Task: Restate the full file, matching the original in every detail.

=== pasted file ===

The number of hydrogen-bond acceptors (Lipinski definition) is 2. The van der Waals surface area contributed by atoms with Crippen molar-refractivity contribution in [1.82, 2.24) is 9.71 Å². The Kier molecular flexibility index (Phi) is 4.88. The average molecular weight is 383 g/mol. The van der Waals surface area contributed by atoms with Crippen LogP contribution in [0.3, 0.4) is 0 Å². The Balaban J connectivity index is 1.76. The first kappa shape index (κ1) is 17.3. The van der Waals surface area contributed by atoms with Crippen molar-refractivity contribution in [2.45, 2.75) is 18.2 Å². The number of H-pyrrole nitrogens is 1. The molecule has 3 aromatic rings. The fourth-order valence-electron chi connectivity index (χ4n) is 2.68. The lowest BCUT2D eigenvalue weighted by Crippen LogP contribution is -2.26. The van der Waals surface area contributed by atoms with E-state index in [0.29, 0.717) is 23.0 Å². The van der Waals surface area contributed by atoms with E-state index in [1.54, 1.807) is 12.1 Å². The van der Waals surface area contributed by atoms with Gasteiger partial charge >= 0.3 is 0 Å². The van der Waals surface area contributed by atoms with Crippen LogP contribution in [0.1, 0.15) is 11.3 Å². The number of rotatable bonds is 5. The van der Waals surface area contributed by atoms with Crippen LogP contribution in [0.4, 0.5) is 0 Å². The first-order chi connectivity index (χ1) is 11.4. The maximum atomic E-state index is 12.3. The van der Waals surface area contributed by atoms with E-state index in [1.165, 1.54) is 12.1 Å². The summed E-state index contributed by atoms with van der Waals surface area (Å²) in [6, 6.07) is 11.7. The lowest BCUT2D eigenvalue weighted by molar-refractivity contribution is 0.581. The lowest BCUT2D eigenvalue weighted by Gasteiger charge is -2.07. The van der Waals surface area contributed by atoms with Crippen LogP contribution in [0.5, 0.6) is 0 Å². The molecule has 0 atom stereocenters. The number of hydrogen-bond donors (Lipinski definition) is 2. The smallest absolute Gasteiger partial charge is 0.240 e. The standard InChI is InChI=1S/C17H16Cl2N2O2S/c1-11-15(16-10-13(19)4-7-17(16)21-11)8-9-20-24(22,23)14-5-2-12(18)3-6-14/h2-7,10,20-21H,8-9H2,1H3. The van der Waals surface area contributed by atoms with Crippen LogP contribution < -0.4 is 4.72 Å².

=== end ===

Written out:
The number of hydrogen-bond acceptors (Lipinski definition) is 2. The van der Waals surface area contributed by atoms with Crippen molar-refractivity contribution in [1.82, 2.24) is 9.71 Å². The Kier molecular flexibility index (Phi) is 4.88. The average molecular weight is 383 g/mol. The van der Waals surface area contributed by atoms with Crippen LogP contribution in [0.3, 0.4) is 0 Å². The Balaban J connectivity index is 1.76. The first kappa shape index (κ1) is 17.3. The van der Waals surface area contributed by atoms with Crippen molar-refractivity contribution in [2.45, 2.75) is 18.2 Å². The number of H-pyrrole nitrogens is 1. The molecule has 3 aromatic rings. The fourth-order valence-electron chi connectivity index (χ4n) is 2.68. The lowest BCUT2D eigenvalue weighted by Crippen LogP contribution is -2.26. The van der Waals surface area contributed by atoms with E-state index in [0.29, 0.717) is 23.0 Å². The van der Waals surface area contributed by atoms with E-state index in [1.54, 1.807) is 12.1 Å². The van der Waals surface area contributed by atoms with Gasteiger partial charge >= 0.3 is 0 Å². The van der Waals surface area contributed by atoms with Crippen LogP contribution in [0.1, 0.15) is 11.3 Å². The number of rotatable bonds is 5. The van der Waals surface area contributed by atoms with Crippen LogP contribution in [0.4, 0.5) is 0 Å². The first-order chi connectivity index (χ1) is 11.4. The maximum atomic E-state index is 12.3. The van der Waals surface area contributed by atoms with E-state index in [1.165, 1.54) is 12.1 Å². The summed E-state index contributed by atoms with van der Waals surface area (Å²) in [6, 6.07) is 11.7. The lowest BCUT2D eigenvalue weighted by molar-refractivity contribution is 0.581. The lowest BCUT2D eigenvalue weighted by Gasteiger charge is -2.07. The van der Waals surface area contributed by atoms with Crippen LogP contribution in [0.5, 0.6) is 0 Å². The molecule has 0 atom stereocenters. The number of hydrogen-bond donors (Lipinski definition) is 2. The smallest absolute Gasteiger partial charge is 0.240 e. The standard InChI is InChI=1S/C17H16Cl2N2O2S/c1-11-15(16-10-13(19)4-7-17(16)21-11)8-9-20-24(22,23)14-5-2-12(18)3-6-14/h2-7,10,20-21H,8-9H2,1H3. The van der Waals surface area contributed by atoms with Crippen LogP contribution < -0.4 is 4.72 Å².